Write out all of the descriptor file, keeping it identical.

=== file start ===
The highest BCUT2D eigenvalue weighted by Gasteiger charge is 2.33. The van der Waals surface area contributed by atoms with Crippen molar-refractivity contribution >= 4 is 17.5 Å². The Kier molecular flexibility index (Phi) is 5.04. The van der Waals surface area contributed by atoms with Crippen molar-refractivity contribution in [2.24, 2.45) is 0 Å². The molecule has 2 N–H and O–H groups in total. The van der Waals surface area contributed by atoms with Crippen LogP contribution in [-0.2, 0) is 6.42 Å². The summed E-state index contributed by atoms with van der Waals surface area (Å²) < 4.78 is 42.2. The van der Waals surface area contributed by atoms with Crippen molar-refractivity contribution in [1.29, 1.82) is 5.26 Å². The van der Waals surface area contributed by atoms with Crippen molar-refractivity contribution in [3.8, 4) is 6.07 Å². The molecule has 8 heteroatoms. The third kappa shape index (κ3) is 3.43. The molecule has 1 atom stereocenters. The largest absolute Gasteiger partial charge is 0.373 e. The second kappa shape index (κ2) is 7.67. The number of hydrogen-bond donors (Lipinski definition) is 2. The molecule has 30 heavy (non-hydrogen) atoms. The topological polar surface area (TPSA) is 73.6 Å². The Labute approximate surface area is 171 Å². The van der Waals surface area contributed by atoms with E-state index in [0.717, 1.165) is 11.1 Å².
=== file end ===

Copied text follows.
The highest BCUT2D eigenvalue weighted by Gasteiger charge is 2.33. The van der Waals surface area contributed by atoms with Crippen molar-refractivity contribution >= 4 is 17.5 Å². The Kier molecular flexibility index (Phi) is 5.04. The van der Waals surface area contributed by atoms with Crippen molar-refractivity contribution in [2.24, 2.45) is 0 Å². The molecule has 2 N–H and O–H groups in total. The van der Waals surface area contributed by atoms with Crippen LogP contribution in [-0.2, 0) is 6.42 Å². The summed E-state index contributed by atoms with van der Waals surface area (Å²) < 4.78 is 42.2. The van der Waals surface area contributed by atoms with Crippen molar-refractivity contribution in [1.29, 1.82) is 5.26 Å². The van der Waals surface area contributed by atoms with Crippen molar-refractivity contribution in [3.8, 4) is 6.07 Å². The molecule has 8 heteroatoms. The third kappa shape index (κ3) is 3.43. The molecule has 1 atom stereocenters. The largest absolute Gasteiger partial charge is 0.373 e. The second kappa shape index (κ2) is 7.67. The number of hydrogen-bond donors (Lipinski definition) is 2. The molecule has 30 heavy (non-hydrogen) atoms. The topological polar surface area (TPSA) is 73.6 Å². The Labute approximate surface area is 171 Å². The van der Waals surface area contributed by atoms with E-state index in [0.717, 1.165) is 11.1 Å².